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TODAY IN TECH

Tesla Model S Disappoints

For Tesla, all press is most certainly not good press. Consumer Reports has withdrawn its earlier acclaim for the Tesla Model S and replaced it with a “worse-than-average” rating, claiming the car features an “array of detailed and complicated maladies.” The news caused the stock to plummet 7 percent. It remains to be seen whether this was a market overreaction—past car companies, like Kia, have also suffered through poor ratings before turning their processes around, but the Model S has been one of Tesla’s main earnings drivers for quite some time.

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OTHER STORIES

  • China aims to lure private investors to projects
  • Hess trucks are back for the holidays
  • Subway shifting all U.S. meat supplies to no-antibiotics
  • Ahmed Mohamed (aka homemade clock kid) is moving to Qatar
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ECONOMIC CALENDAR

  • Monday: IBM, Morgan Stanley, Halliburton Earnings; China GDP
  • Tuesday: Chipotle, Verizon, Yahoo Earnings; Housing Starts
  • Wednesday: American Express, Boeing, Coca-Cola, eBay, General Motors, Las Vegas Sands, SanDisk Earnings
  • Thursday: Alphabet, Amazon, AT&T, McDonald’s, Microsoft, Under Armour Earnings; Existing Home Sales; Weekly Jobless Claims
  • Friday: Procter & Gamble Earnings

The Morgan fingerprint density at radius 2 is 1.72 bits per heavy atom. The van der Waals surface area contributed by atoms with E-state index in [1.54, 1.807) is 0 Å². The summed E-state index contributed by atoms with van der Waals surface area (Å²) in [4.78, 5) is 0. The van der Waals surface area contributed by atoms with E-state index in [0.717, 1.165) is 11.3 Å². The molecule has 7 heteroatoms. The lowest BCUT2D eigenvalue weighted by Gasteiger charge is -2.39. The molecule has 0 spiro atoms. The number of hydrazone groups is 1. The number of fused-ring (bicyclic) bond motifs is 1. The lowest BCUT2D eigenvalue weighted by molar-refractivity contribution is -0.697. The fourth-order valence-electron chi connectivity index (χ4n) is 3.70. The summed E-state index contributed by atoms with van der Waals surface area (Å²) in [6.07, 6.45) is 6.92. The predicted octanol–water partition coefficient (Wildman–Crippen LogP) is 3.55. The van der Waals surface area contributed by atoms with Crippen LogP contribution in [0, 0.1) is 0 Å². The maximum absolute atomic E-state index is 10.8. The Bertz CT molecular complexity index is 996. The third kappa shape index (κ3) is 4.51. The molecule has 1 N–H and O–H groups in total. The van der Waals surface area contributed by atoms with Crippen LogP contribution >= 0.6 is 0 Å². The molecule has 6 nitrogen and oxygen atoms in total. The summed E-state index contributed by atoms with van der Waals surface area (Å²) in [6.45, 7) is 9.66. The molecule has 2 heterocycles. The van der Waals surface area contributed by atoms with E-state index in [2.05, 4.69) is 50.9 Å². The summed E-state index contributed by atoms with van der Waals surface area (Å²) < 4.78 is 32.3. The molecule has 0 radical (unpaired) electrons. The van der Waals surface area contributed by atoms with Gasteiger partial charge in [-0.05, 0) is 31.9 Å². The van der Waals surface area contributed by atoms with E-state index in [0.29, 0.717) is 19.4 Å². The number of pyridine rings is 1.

HOTEL WARS

Most hotel brands grow by building new hotels (a novel concept, we know), but a new trend has popped up called conversions. Basically, hotel brands will convince owners of other hotels to switch sides. Hilton’s DoubleTree brand has been the undisputed master of the conversion…until now.

  • In the race to upgrade to upscale branded hotels, parent companies like InterContinental Hotel Group and Marriott are converting other brands to create the upscale rating for a lower price.
  • Of course, it’s old news for DoubleTree: in the past year alone, 96 percent of DoubleTree’s new rooms were conversions from other brands, not new builds.
  • Why have they been so successful in convincing smaller brands to switch? Mainly due to the freedom and flexibility the larger chain provides, which also opens up huge cost savings opportunities. Let the games begin.

INTERVIEW QUESTION OF THE DAY

Find the odd one out: 1. FLOW 2. SNIP 3. TRAP 4. DRAW 5. BACK (Answer)

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BUSINESS TERM OF THE DAY

Macro-Hedge — An investment technique used to eliminate the risk of a portfolio of assets. In most cases, this would mean taking a position that offsets the whole portfolio. But this technique is difficult in practice because there is rarely one asset that will offset the risk of a broader portfolio, so applying a macro-hedge most likely requires taking an offsetting position in each individual asset.

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FOOD FOR THOUGHT
An actor and a bystander were shot after a mock Old West gunfight in Tombstone, Arizona, turned real. Somehow, live rounds were replaced in one of the guns.